Events of the last few days have not changed Cory Schneider's mindset one iota.
He's been getting himself ready for the start of Vancouver Canucks training camp, which begins a week from today at the University of British Columbia. Schneider is fully intent on winning a goaltending job with the team and stick in the NHL for good.
So when news came down Wednesday that the Canucks had signed their captain and all-star goaltender, Roberto Luongo, to a 12-year, $64 million contract — one that undoubtedly affects Schneider and his future with the Vancouver organization — the 23-year-old from Marblehead reacted with his typical calm demeanor.
"It doesn't change what I'm trying to do — make this team and help us win some games," Schneider said yesterday afternoon. "It really doesn't make a lot of difference as far as my situation goes; Louie (i.e., Luongo) was still going to be here even if he hadn't signed an extension.
"I still have a lot to prove at the NHL level and to show I can play at this level. It's all about making the team for me; that's what I'm focused on."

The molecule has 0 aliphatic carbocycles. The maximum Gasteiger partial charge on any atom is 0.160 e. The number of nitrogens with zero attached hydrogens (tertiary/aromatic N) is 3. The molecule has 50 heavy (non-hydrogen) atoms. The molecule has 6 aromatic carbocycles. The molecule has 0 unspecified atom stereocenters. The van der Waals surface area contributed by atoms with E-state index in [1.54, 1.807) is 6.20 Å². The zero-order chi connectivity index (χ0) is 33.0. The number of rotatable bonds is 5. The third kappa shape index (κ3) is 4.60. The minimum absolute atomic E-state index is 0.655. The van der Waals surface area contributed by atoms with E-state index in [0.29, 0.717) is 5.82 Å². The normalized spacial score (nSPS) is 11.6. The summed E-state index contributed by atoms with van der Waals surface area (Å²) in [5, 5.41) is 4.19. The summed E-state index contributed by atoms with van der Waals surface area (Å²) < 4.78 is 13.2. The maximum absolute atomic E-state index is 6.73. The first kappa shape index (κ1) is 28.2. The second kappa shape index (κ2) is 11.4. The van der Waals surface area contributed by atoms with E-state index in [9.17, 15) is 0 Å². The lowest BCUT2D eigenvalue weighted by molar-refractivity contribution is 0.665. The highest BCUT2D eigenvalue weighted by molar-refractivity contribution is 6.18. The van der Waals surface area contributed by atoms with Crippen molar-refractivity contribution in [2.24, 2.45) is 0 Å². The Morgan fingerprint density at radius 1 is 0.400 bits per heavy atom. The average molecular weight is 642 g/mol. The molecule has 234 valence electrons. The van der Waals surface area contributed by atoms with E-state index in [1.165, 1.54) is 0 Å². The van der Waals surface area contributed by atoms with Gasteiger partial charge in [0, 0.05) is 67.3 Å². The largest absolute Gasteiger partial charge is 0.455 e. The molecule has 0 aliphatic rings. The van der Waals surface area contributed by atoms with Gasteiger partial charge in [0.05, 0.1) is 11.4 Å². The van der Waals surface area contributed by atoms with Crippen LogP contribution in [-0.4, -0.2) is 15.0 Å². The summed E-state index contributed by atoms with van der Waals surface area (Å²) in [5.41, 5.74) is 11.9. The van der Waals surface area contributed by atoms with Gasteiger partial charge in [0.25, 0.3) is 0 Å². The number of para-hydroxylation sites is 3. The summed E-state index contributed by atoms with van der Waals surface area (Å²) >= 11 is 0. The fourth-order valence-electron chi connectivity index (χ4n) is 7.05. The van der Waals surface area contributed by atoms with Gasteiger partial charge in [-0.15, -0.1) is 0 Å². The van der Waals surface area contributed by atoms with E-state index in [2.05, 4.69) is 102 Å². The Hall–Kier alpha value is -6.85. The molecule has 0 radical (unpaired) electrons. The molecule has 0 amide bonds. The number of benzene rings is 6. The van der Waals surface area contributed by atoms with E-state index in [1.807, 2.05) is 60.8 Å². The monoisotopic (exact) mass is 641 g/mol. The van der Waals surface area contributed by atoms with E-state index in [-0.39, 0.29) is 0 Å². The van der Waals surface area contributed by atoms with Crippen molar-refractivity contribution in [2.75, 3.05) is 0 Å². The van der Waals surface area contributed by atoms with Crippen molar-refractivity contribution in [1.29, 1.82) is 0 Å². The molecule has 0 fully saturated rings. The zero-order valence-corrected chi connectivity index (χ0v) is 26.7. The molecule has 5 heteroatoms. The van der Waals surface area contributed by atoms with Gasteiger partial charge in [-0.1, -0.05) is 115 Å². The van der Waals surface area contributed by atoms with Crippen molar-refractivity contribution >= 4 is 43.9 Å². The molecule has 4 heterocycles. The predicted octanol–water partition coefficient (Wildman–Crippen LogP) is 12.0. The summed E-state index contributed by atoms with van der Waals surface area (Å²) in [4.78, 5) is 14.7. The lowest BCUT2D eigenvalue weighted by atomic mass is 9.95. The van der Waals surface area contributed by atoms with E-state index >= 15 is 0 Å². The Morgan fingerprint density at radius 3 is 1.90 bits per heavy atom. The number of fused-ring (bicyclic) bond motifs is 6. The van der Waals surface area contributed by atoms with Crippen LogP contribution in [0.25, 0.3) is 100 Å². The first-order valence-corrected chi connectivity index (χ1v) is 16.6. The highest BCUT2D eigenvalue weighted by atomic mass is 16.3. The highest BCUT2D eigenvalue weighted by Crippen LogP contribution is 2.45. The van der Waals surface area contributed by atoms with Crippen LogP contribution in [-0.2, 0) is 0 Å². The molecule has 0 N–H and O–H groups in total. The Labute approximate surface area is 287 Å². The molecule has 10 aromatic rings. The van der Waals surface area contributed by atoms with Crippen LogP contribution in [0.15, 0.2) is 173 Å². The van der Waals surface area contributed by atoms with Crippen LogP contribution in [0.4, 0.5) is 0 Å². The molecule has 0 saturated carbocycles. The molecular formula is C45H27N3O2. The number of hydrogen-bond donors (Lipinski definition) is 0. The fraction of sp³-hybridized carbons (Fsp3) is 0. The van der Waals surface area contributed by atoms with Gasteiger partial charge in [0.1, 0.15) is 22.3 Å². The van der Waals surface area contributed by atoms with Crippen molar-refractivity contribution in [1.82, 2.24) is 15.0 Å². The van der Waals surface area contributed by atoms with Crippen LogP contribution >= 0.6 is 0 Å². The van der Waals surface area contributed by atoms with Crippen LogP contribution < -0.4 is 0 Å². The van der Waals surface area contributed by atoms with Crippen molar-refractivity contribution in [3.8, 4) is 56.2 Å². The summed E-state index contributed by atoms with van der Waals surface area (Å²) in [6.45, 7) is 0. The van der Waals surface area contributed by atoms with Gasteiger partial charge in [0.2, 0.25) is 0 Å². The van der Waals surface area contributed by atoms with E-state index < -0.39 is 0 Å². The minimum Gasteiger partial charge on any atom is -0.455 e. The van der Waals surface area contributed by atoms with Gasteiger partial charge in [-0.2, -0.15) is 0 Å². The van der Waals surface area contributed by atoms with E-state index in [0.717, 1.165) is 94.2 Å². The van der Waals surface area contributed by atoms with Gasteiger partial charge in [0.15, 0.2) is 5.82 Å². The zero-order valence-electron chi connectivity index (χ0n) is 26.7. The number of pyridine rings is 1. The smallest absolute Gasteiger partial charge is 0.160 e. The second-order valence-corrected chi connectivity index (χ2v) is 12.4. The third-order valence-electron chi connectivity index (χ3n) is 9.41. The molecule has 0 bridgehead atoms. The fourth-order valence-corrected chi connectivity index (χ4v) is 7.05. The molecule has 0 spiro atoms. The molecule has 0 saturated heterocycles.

Luongo, whom general manager Mike Gillis told Vancouver reporters was "the face of our franchise," is clearly the team's No. 1 netminder for both the present and the future (he'll be 43 when his contract expires in 2022).
Schneider, the reigning American Hockey League's Goaltender of the Year who guided the Canucks' AHL team, the Manitoba Moose, into the league finals this past spring, will battle former Boston Bruins keeper Andrew Raycroft for the backup job in Vancouver.
Making his NHL debut last winter when Luongo was injured, Schneider went 2-4-1 in eight games with a 3.38 goals-against average and .877 save percentage. He's determined not only to prove he's better prepared to play in the bigs than he was a year ago — but also isn't going in thinking he'll be satisfied being Luongo's backup.